By Keeping US Focus on Islamic State, Trump Risks Wider Syria War
President Donald Trump has ordered stepped-up military operations against the Islamic State and delegated more authority to his generals, but without a comprehensive Syria strategy, his approach risks further confrontation with Syria, Iran and even Russia, according to US officials and analysts.
While the US military's shoot-down of a Syrian jet on Sunday was a rarity in modern warfare, the first in 18 years, it was not an isolated incident.
Tactical Airstrikes Not Part of Any US-Strategy in Syria
In April, Trump ordered cruise missile strikes against a Syrian airfield, from which Washington said a deadly chemical weapons attack was launched. Since then, the United States has repeatedly struck Iranian-backed militia, and last week even shot down a drone threatening US-led coalition forces.
These incidents, however, are tactical, and not part of any US strategy in Syria, analysts claimed. Both the administration of former President Barack Obama and Trump have focused exclusively on defeating the ISIS, but with the militants' self-proclaimed caliphate shrinking, US-backed and Syrian-backed forces appear to be competing for territory.
No Long-Term Political Strategy for Syria
There isn’t an over-arching US strategy driving this. This is just the result of tactical decisions by a commander on the ground whose only focus is a specific theater in Syria. He is acting to protect his assets ... This is purely a series of tactical decisions that are creating a series of very serious strategic consequences.Charles Lister, Middle East Institute
Like Obama, Trump has focused on Islamic State, leaving for later the question of Assad’s fate and the region’s mangled alliances. Speaking on condition of anonymity, one US official said:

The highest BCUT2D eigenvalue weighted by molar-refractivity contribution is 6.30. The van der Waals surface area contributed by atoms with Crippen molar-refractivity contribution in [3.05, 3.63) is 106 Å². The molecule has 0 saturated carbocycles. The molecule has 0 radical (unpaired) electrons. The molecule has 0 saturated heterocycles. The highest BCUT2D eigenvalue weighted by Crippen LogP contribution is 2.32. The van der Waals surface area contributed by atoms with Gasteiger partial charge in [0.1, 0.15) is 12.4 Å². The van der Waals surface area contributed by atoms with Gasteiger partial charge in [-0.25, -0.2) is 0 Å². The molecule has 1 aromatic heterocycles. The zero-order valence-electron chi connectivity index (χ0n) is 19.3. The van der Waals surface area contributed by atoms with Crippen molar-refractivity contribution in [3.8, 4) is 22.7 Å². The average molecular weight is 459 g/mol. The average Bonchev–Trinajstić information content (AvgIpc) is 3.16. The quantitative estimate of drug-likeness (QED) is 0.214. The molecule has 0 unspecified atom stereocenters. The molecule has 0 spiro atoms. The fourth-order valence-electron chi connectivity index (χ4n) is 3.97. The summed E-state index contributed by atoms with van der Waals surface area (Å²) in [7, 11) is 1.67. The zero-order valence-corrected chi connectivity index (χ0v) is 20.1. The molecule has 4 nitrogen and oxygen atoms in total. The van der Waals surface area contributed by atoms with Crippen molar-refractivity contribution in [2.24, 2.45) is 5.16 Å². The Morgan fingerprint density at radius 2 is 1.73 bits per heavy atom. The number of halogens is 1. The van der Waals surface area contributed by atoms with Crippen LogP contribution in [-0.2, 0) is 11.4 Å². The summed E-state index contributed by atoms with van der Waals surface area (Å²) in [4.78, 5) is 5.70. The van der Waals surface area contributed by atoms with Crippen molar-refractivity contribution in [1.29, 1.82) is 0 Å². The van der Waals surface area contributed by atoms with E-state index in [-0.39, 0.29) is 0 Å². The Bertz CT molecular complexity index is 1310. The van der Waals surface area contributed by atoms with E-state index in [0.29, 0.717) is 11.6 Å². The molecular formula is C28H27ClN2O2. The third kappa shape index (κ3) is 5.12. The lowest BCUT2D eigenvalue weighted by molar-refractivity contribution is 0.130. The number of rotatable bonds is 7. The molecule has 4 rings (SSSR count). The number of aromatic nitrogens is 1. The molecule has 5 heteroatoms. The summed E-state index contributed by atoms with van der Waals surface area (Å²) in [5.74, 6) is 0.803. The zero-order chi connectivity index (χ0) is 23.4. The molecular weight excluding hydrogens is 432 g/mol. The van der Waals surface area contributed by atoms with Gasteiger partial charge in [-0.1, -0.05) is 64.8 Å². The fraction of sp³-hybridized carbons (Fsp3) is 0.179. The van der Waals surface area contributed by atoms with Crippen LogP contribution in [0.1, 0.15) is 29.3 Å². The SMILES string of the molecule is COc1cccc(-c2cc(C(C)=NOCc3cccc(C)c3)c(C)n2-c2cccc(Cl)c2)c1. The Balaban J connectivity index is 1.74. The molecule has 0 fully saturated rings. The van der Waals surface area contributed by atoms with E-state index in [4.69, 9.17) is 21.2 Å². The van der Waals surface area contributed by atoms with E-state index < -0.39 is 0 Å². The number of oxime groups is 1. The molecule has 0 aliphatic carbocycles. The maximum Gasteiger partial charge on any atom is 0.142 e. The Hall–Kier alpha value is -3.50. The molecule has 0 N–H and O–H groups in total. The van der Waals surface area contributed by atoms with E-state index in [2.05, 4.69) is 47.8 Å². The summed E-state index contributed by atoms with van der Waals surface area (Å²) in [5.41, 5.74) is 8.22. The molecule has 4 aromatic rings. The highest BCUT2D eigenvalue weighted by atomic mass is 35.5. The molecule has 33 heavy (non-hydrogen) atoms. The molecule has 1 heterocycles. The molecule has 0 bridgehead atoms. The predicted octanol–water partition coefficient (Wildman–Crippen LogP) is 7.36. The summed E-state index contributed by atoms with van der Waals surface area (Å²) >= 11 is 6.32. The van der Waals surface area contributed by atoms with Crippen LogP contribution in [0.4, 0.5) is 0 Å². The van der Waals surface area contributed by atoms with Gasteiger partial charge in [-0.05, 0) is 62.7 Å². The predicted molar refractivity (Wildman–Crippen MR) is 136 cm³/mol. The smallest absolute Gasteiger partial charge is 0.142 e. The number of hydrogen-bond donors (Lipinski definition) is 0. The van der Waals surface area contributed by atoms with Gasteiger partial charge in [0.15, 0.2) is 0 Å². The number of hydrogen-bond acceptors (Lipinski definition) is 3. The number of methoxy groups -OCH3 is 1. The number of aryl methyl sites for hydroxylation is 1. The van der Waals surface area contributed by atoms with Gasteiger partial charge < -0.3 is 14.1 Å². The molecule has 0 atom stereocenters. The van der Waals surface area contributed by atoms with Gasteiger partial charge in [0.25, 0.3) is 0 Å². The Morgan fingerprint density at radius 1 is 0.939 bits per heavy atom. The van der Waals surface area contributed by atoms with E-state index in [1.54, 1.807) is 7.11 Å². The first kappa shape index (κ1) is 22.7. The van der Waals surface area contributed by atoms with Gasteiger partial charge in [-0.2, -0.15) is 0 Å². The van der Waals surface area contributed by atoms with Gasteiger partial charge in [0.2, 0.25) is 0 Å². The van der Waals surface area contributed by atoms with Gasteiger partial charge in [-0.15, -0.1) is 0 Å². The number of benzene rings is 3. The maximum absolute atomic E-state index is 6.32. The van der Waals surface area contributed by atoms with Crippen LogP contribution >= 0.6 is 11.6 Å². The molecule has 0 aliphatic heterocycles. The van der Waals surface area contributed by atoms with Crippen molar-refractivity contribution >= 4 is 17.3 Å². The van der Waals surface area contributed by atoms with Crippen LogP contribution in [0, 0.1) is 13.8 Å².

De-Escalation of Conflict and Defeating ISIS
Jennifer Cafarella, of the Institute for the Study of War, said the US strikes are unlikely to deter Assad and his backers. Cafarella said:
A White House spokesman did not respond to calls and an email seeking comment. A senior White House official said:
Trump Aides Split Over Iran
Moscow said it would treat US-led coalition aircraft flying west of the River Euphrates in Syria as potential targets and track them with missile systems and military aircraft. It stopped short of saying it would shoot them down.
The White House said on Monday that coalition forces fighting Islamic State militants in Syria would retain the right to self-defence, and said the United States would work to keep lines of communication open with Russia.
Iran's Missile Strike an Illustration of Tehran's Regional Ambitions
US intelligence analysts quickly concluded that Iran fired the missiles mostly in retaliation for a pair of Islamic State attacks earlier this month on Iran's parliament building and the tomb of the Islamic Republic's founder.
As it tries to craft a Syria strategy, the Trump administration is divided between those who consider Islamic State the primary enemy and some officials who think the war in Syria is part of an existential struggle between the United States and its Gulf allies on the one hand and Iran on the other, said a third US official, who has participated in government deliberations on Syria.
These Iran hawks, they said, are pushing for a Syria strategy that calls for concentrating first on defeating Islamic State, then turning on Iran and its allies, including Assad, Lebanon's Hezbollah, Iraq's Shi'ite militias, and Houthi rebels in Yemen.
(This admission season, The Quint got experts from CollegeDekho.com on board to answer all your college-related queries. Send us your questions at email@example.com)